Vanni is a powerfully illustrated story of war, survival and trauma suffered by countless Tamil civilians in Sri Lanka. A story that is crucial to unbury and remember, the graphic novel format makes it accessible to an even wider range of audience.
Here are some heartrending ways in which Vanni makes a statement on the brutal human impact of war and trauma:
Becoming an Orphan
On 22nd January 2009, as Selvi and Prem get caught in a gunfire that sfinds them witnessing the brutal death of a mother with an infant boy. They take the boy with them, who has now lost his mother and become an orphan.
Loss of life on a large scale is always a by-product of war. “In August 2006, Sri Lankan Army (SLA) shelling killed 61 children.”
War uproots homes. Not only do the people have their security and safety taken away from them, they are also displaced from their own homes. “Entire villages and communities took to the road with all they could carry. On the main arteries between jungle, fields, and lagoons, they came together in vast crowds – a mass of weary, desperate people in search of a safe haven.”
“With shells flashing across the lagoon and falling like rain behind them, Indran and his family had fled their home in Pooneryn. […] Indran had dug their bunker on the first day. […]When he heard explosions, they would scramble for the bunker. In seconds, they would be under the ground. Sometimes they stayed there for hours, listening for gunfire or shelling.”
A sentiment that consumes civilians during war is a perpetual desperation for safety.
“On 21st January 2009, a ‘safe zone’ was announced. The government declared that an area of 35 Square kilometres – within territory still nominally held by the Tigers – would not be shelled.
Desperate civilians hurried to follow the government’s instructions.”
Consumed and driven by a basic need for day-to-day survival, war also concurrently breeds an arguable numbness to sights of pain and suffering, since they become so commonplace. “The weeks dragged past. It became unremarkable to see people shuffling past with horrible injuries. Despite their fears, the Ramachandrans were often bored. In the same dense jungle around them, the battle pounded on.”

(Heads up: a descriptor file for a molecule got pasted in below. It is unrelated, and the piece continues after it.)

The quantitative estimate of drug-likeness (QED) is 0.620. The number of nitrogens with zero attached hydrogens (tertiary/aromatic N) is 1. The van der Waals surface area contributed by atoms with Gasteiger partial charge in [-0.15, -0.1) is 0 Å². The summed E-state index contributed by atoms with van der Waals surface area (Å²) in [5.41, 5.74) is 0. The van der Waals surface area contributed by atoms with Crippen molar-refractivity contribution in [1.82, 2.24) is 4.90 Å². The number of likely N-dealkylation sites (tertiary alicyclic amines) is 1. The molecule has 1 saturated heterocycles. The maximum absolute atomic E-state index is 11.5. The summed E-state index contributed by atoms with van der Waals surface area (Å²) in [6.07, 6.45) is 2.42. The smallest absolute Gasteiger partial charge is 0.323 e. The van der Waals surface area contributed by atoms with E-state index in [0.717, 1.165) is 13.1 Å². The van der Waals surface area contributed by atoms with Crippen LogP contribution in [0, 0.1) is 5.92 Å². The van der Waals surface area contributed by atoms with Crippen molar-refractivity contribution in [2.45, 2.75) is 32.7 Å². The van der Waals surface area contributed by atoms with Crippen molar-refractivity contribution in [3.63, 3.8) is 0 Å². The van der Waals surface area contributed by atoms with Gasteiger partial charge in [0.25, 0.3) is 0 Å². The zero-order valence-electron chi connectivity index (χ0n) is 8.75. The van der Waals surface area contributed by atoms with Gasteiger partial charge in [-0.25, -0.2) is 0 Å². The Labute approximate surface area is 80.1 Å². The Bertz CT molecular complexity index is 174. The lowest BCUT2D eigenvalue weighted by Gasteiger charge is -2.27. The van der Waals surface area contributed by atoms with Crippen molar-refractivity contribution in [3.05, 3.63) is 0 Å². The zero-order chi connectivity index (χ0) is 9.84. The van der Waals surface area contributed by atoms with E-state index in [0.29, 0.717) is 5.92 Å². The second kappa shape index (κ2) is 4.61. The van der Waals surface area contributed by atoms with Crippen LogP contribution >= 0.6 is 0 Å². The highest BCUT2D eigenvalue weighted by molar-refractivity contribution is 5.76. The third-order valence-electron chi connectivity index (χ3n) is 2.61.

Forced recruitment is also commonplace within ranks of the army, since war needs as many people as possible to fight on the battlefields. Civilians fall victim to this in large numbers. “Some Tiger soldiers used coercion, threats (and some were even alleged to have shot at civilians) to prevent [the civilians’ leaving the conflict zone and fleeing to the Army. Civilians were also used for forced labour, building military defences and children were forced into the dwindling LTTE ranks.”
Towards the end of the narrative, we see the main character, Antoni, forced to leave behind his wife Rajini and daughter Theepa in Chennai, India – in an arrangement he hoped was temporary – to go to London with the help of a people-smuggler in an effort to seek permanent asylum for his family. Familial separation is a painful reality in the aftermath of war, driven by a desperation to find a new home and start life afresh. “We [Rajini, Theepa and I] talked, we cried a lot. I didn’t want to leave them ever again but –
What choice did we have?
There was no other way.”
These instances give just a glimpse into the life-long horrors and human impact of war through the ordeal of The Ramachandrans in the 2009 war in Sri Lanka. Join them in an emotionally impactful narrative in Vanni.